'Time Out' to Reconsider Core Changes
Many a curricular overhaul is controversial. At the University System of Georgia, where two preliminary plans were met with intense skepticism from some quarters earlier this year, the uproar is causing second thoughts among administrators, who wrote in a letter to faculty members on Monday that they would "halt the current core revision process until later in the year" to allow for more input from faculty at each of the 35 campuses, and "to take stock of where we are."
The decision, announced by Susan Herbst, the system's chief academic officer and executive vice chancellor, was a partial about-face that was cheered by many of the plans' critics. Since the changes were announced, they maintained that faculty were not properly included in the planning stages and that the proposals -- still preliminary and short on specifics, to be sure -- would water down instruction and training in vital subject areas.
"The attempt to revise our core is clearly controversial, with some consensus and some areas of great disagreement," Herbst wrote in the letter. "That will always be the nature of curricular change in the academy. Given the nature of much of the dialogue, and in order to be responsive to the concerns many of you have expressed about process and involvement, I believe that it is appropriate to take some time out to ponder our options and consider all opinions in a systematic fashion."
The process of revising the system's core curriculum, which began before Herbst came on board last year, was intended to better prepare students for an increasingly globalized world with a greater focus on interdisciplinary studies -- replacing, for example, categories like "social sciences" with “Addressing Global Issues with Sustainable Responses” or “Understanding Self, Others, and Societies.” Those leading the curricular changes also stressed that it would provide better flexibility for students who transfer between campuses.
Critics, however, said that the proposed changes would have made transferring credits harder -- and, rather than preparing students for a 21st-century world, the proposed frameworks would shortchange basic knowledge needed to succeed in a more competitive, global economy. A petition organized by several professors -- and signed by over 400 so far -- argues that the plans would "diminish students' knowledge of American subject matter (history, government, society, culture, etc.), vitally important scientific knowledge, and the actual nature of globalization."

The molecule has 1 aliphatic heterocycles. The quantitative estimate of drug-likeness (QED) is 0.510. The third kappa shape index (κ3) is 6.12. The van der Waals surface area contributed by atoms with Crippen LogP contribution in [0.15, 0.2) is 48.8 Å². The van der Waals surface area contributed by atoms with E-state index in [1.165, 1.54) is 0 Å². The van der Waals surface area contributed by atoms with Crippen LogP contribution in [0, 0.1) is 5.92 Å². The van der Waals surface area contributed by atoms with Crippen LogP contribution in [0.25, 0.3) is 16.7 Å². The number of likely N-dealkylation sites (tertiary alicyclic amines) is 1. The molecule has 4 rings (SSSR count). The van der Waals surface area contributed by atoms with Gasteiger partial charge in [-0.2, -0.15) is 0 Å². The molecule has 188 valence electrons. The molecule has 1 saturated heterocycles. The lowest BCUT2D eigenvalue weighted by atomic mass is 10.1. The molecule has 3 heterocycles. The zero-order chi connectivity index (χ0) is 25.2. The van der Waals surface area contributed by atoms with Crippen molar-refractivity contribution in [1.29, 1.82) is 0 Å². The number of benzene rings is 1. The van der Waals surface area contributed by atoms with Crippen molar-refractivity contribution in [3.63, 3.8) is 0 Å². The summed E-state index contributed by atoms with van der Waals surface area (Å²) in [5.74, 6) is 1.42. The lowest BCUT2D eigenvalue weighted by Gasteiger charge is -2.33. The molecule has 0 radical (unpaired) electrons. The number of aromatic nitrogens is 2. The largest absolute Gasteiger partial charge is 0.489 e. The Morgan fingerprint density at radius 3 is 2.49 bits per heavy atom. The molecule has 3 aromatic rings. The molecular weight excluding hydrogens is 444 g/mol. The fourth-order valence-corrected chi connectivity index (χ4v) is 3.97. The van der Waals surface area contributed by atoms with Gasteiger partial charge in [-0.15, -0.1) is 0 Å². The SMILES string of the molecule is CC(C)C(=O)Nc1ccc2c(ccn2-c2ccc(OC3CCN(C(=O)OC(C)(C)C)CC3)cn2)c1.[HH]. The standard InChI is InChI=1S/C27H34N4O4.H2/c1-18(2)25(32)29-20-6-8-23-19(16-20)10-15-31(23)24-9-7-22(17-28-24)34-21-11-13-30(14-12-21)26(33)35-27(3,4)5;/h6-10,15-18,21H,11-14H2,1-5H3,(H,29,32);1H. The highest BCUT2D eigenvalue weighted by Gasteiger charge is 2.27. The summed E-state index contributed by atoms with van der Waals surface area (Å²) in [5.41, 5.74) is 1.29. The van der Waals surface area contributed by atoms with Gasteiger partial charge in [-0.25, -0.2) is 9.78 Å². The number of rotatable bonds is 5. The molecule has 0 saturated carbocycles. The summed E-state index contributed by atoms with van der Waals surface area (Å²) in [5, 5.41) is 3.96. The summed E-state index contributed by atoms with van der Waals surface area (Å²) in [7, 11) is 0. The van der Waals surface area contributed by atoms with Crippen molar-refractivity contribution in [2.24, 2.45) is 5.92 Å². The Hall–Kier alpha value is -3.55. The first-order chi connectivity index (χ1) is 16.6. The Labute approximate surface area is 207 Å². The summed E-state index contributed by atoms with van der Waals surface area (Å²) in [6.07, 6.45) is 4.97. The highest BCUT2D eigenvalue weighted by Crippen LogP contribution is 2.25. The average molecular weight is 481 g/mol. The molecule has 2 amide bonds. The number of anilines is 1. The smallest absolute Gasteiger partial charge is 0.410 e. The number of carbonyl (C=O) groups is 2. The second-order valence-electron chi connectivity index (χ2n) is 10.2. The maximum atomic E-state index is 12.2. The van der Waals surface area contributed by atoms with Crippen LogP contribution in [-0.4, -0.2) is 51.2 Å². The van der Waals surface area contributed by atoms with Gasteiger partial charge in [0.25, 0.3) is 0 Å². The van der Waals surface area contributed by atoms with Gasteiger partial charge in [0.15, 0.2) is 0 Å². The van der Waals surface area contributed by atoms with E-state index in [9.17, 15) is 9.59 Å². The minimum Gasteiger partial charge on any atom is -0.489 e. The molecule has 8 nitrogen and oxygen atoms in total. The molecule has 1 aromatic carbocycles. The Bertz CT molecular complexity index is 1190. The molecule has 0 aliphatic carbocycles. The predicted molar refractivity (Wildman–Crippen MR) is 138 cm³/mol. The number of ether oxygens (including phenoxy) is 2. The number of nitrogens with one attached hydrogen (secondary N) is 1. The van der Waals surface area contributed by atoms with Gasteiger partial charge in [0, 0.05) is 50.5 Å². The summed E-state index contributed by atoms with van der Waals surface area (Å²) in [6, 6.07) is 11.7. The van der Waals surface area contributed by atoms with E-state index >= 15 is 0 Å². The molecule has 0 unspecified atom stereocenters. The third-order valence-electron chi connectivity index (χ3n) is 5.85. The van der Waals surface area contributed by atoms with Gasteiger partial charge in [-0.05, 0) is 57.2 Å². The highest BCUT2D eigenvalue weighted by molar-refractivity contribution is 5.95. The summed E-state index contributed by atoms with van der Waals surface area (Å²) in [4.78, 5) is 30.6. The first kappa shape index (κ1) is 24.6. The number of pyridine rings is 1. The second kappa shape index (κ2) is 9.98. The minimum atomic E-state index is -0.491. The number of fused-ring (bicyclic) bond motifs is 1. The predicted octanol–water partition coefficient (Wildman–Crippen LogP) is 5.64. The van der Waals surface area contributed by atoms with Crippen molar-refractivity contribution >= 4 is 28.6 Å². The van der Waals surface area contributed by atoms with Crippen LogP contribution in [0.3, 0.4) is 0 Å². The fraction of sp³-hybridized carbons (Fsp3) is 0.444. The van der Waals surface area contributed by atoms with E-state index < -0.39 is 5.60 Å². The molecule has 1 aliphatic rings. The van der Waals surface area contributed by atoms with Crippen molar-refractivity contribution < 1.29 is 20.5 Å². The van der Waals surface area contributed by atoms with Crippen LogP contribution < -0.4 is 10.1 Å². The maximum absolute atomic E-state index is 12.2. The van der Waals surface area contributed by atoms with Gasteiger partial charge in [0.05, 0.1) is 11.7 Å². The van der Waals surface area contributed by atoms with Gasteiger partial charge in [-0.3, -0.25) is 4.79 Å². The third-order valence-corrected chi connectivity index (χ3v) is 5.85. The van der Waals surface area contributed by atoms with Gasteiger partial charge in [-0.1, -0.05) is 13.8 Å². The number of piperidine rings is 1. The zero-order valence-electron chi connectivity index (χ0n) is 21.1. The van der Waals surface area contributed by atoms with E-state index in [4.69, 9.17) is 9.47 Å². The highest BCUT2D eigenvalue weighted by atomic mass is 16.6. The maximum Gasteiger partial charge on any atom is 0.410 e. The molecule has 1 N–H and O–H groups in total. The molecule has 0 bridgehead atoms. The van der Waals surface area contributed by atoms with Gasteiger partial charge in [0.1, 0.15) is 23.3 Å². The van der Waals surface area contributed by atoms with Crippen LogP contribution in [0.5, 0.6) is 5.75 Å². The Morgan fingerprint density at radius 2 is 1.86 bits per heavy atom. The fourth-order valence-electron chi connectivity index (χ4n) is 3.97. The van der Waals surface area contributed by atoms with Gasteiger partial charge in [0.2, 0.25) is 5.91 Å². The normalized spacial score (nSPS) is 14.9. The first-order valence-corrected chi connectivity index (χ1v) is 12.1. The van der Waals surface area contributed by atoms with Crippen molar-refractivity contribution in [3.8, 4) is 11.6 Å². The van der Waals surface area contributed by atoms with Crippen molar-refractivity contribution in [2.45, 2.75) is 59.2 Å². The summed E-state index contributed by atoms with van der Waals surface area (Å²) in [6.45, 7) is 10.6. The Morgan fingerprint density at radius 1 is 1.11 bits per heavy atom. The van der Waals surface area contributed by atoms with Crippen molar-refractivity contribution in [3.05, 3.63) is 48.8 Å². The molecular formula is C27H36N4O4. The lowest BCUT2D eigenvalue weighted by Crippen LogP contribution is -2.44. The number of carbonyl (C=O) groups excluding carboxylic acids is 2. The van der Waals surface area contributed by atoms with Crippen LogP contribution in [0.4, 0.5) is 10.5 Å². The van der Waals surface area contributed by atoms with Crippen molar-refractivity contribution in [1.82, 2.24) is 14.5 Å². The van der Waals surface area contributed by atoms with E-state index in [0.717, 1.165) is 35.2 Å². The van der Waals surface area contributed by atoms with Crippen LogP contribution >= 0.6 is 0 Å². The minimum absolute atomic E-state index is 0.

In her letter, Herbst emphasized that faculty input would be a major priority in the coming months, as she and others look for a consensus on what kinds of changes are needed. "Faculty are responsible for the nature of education in this system, and it is faculty talent and compassion that change lives," she wrote.
In an interview, she said that academe was a "culture of argument," and that the current debates were displaying a sophisticated level of discourse among faculty. She also hoped that the way in which faculty and administrators handled the issue would be a "model for students."
"I think that there was a broad-based view among the faculty ... that this was a bad idea," said George Rainbolt, a professor and chair of the philosophy department at Georgia State University who is the webmaster for the petition effort. He called it a "bad process," so that "the result of the process was a bad result."
“They may well start the process again in a more inclusive and constructive way, and I think that’s all to the good," he said.
For now, Herbst said she will travel among the system's campuses, meet with faculty groups and discuss plans with the presidents and provosts of the system's colleges and universities. So far, she said she was "open-minded" about the possibilities for change -- and what needs to be changed -- and was looking forward to continuing the process.
In the fall, Herbst said, “I’ll have consulted with enough people that we can start to have more discussion on specific plans, whatever direction they take.” The curricular changes were originally projected to take effect in 2010.